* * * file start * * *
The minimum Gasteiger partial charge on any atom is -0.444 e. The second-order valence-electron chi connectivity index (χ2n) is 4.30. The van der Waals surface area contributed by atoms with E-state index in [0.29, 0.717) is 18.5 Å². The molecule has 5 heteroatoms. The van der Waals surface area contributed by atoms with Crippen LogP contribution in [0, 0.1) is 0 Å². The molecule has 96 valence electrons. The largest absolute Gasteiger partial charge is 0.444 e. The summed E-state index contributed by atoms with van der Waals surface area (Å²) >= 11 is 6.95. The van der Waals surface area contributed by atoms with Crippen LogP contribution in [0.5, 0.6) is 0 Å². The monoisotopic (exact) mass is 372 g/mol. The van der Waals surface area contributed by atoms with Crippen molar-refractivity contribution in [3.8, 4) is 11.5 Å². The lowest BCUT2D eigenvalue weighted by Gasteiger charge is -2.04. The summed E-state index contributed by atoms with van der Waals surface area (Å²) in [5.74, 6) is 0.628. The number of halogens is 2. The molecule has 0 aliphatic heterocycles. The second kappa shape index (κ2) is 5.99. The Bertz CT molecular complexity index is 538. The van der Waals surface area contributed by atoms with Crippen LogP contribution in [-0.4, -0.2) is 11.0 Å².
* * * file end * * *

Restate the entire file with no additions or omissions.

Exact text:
The minimum Gasteiger partial charge on any atom is -0.444 e. The second-order valence-electron chi connectivity index (χ2n) is 4.30. The van der Waals surface area contributed by atoms with E-state index in [0.29, 0.717) is 18.5 Å². The molecule has 5 heteroatoms. The van der Waals surface area contributed by atoms with Crippen LogP contribution in [0, 0.1) is 0 Å². The molecule has 96 valence electrons. The largest absolute Gasteiger partial charge is 0.444 e. The summed E-state index contributed by atoms with van der Waals surface area (Å²) >= 11 is 6.95. The van der Waals surface area contributed by atoms with Crippen LogP contribution in [0.5, 0.6) is 0 Å². The monoisotopic (exact) mass is 372 g/mol. The van der Waals surface area contributed by atoms with Crippen molar-refractivity contribution in [3.8, 4) is 11.5 Å². The lowest BCUT2D eigenvalue weighted by Gasteiger charge is -2.04. The summed E-state index contributed by atoms with van der Waals surface area (Å²) in [5.74, 6) is 0.628. The number of halogens is 2. The molecule has 0 aliphatic heterocycles. The second kappa shape index (κ2) is 5.99. The Bertz CT molecular complexity index is 538. The van der Waals surface area contributed by atoms with Crippen LogP contribution in [-0.4, -0.2) is 11.0 Å².